How about limiting all sweeteners? Even if they don’t have a huge impact on blood sugar, they can trigger a dopamine response which can make you crave sweets. Some studies show that consuming sweeteners like diet drinks might make it harder to lose weight. On the flip side of this, there are also studies that show that diet soft drinks on occasion cause no serious harm and can help in adherence to a reduced-calorie diet (weight loss)
There is also some evidence to show some sweeteners may damage gut bacteria.
While sweeteners such as stevia and erythritol don’t contain calories, it's important to be mindful that you're still adding them to foods that contain calories. You still need to consider what you're eating with the sweetener which contributes calories.
Sweeteners can help you stay low carb
The good thing about alternative sweeteners like stevia and sugar alcohols is they can really help you get off sugar if you are wanting to cut it out.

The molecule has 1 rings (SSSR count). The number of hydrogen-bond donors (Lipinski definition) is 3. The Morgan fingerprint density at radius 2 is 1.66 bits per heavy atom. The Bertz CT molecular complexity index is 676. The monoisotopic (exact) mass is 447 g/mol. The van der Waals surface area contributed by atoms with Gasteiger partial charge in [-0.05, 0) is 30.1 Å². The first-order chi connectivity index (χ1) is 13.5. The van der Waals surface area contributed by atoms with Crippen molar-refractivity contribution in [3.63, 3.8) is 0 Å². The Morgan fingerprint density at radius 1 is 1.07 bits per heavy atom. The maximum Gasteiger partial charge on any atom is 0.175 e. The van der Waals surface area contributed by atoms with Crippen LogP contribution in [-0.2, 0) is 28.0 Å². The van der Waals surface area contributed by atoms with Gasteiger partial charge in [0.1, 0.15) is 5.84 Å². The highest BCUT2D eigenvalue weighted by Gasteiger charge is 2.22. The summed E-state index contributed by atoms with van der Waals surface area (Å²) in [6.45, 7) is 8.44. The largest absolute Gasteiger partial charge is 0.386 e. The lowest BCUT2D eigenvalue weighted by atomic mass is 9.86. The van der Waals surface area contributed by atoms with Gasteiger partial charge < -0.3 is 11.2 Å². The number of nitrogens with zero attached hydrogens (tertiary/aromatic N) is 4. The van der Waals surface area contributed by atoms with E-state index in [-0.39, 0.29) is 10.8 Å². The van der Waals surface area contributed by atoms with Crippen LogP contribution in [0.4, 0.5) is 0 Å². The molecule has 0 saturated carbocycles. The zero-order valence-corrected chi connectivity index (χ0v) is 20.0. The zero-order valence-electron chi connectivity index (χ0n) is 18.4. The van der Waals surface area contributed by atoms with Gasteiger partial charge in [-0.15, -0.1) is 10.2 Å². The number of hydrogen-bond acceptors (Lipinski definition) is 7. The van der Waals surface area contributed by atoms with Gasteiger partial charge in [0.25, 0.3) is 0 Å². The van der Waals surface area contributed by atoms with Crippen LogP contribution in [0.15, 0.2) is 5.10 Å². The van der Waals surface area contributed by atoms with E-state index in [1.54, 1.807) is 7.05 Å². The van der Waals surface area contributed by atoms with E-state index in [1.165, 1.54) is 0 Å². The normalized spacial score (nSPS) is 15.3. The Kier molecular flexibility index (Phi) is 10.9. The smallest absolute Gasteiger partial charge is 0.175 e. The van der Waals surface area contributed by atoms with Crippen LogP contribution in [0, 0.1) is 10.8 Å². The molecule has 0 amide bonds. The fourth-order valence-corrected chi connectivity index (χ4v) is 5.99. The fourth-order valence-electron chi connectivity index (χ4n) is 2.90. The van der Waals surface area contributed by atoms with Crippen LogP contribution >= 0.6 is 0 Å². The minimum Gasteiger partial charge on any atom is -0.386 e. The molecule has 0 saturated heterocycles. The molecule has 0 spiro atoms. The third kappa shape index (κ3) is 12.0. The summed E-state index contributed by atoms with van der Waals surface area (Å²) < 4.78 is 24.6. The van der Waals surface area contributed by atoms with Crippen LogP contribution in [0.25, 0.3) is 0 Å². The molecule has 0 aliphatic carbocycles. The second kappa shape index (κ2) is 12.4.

Not everyone who wants to cut out sugar wants to miss out on the odd sweet treat now and then, so including sweeteners into your eating plan makes it easier to transition into a low carb/ keto way of eating and not have those feelings of missing out.
I’ve found that switching to low carb sweeteners has helped me reduce how much sweetness I need to add to foods, and it's really helped improve my blood sugar levels. Low carb sweeteners are a good option if you want to stay low carb while allowing yourself to have a sweet treat every now and then without compromising your macros or impacting your blood sugar levels.
Like anything, it’s important to choose what is best for you and your health goals. If you are looking for low carb, keto-friendly sweeteners, we hope this blog has been helpful.